Posts Tagged ‘PTI’

President speaks of paid news, dumbing down

28 February 2014

Chandan Mitra, editor-in-chief of The Pioneer, Delhi, is honoured by President Pranab Mukherjee at the INS platinum jubilee celebrations. INS president Ravindra Kumar of The Statesman is at right.

The following is the full text of the speech delivered by the President of India, Pranab Mukherjee, at the inauguration of the platinum jubilee celebrations of the Indian Newspaper Society (INS) in New Delhi on Thursday, 27 February 2014:

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pranab-mukherjee1

By PRANAB MUKHERJEE

“Seventy-five years ago, the world was a very different place. Our country was yet to take its place in the comity of nations. Millions of Indians were engaged in the struggle for freedom.

“Your Society came to life on the eve of World War II.

“Newspapers of the time not only survived the  shortages that war brought in its wake, but also engaged themselves in the difficult task of informing people of the momentous events of a contentious period in our history.

“It took resolve, vision and a sense of destiny on the part of the founding fathers to have formed a Society that could take up issues of common interest for its members.

“INS can also be proud that it helped create and nurture institutions like the Press Trust of India and the Audit Bureau of Circulation.  INS members have played a vital role in nurturing a free Press which is a critical component of our democracy.

“Over the years, INS members have informed society and promoted debate on the important questions that confront our nation.

“Be it the ravages wrought by war or those inflicted by the man-made Bengal Famine, the trials and tribulations of a nation torn asunder by Partition or the building of modern day India, newspapers have played a crucial role in educating Indians and giving expression to the diversity of views in our society, upholding thereby the fundamental right to freedom of speech and expression.

“The plurality of media in our country has its roots in our freedom struggle.

“The Press in India evolved, not through the aegis of the Government but due to the commitment of individuals who used it as a tool to fight enforced opinions and create platform for social reform movements across the country.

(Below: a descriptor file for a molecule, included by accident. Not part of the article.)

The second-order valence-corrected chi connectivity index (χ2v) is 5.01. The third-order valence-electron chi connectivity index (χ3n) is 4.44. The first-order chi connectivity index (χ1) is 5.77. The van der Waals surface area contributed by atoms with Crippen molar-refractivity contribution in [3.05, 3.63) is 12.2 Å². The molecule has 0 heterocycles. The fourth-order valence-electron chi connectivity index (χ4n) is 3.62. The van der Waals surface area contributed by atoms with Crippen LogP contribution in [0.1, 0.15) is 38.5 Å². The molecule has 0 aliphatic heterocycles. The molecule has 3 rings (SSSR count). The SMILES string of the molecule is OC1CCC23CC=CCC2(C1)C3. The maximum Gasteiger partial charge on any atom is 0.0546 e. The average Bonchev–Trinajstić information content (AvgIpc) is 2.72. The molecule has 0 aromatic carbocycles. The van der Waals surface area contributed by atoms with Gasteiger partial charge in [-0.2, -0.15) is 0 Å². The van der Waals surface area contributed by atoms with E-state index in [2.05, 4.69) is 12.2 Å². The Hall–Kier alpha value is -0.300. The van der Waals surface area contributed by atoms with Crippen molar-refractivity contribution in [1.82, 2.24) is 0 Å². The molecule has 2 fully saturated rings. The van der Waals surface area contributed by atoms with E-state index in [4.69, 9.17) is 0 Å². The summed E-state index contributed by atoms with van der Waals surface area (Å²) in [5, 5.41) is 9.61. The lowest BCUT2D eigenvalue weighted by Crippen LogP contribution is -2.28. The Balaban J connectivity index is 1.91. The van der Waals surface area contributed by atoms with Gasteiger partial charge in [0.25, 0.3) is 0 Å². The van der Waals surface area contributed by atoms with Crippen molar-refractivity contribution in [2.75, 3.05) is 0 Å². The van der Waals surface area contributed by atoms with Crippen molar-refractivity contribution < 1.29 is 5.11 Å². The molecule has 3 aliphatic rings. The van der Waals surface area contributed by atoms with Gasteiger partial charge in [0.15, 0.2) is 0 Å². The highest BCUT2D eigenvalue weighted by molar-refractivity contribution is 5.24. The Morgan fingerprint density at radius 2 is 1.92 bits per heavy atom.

“It is matter of pride that between 1780 until India’s Independence in 1947, more than 120 newspapers and periodicals were launched in almost in every Indian language. Each of these publications vowed to carry the ideals of democracy to the doorsteps of the people and spread the message of independence.

“As the media landscape undergoes change, the media has assumed different roles of being a facilitator, protector and enabler of democratic institutions and processes.

“Our vast, varied and vibrant media is a national asset.

“The media as a whole not only keep people informed but also performs a very crucial function of presenting ideas and alternatives in the domain of policy formulation and implementation.  The media space thus becomes an important component in the fabric of a functional democracy by not merely reporting the ‘dialogue of democracy’ but also by taking an active part in that dialogue.

“As India grows in the 21st century, it is extremely important that media reaches out to the inaccessible areas and the under-served population of this country.

“It is critical that the media provides an enabling environment for the spirit of inclusive growth to be ushered in and that the varied tools of communication are able to disseminate the “India Story” in a positive, accurate and focused perspective.

“Even as iconic newspapers and magazines around the world are ceasing to print, our newspaper industry, one of the largest in the world, continues to grow. The market for Indian newspapers, with over 90 million copies in circulation, is expected to grow at a double-digit Compounded Annual Growth Rate of 10% and emerge as the world’s sixth-largest newspaper market by 2017.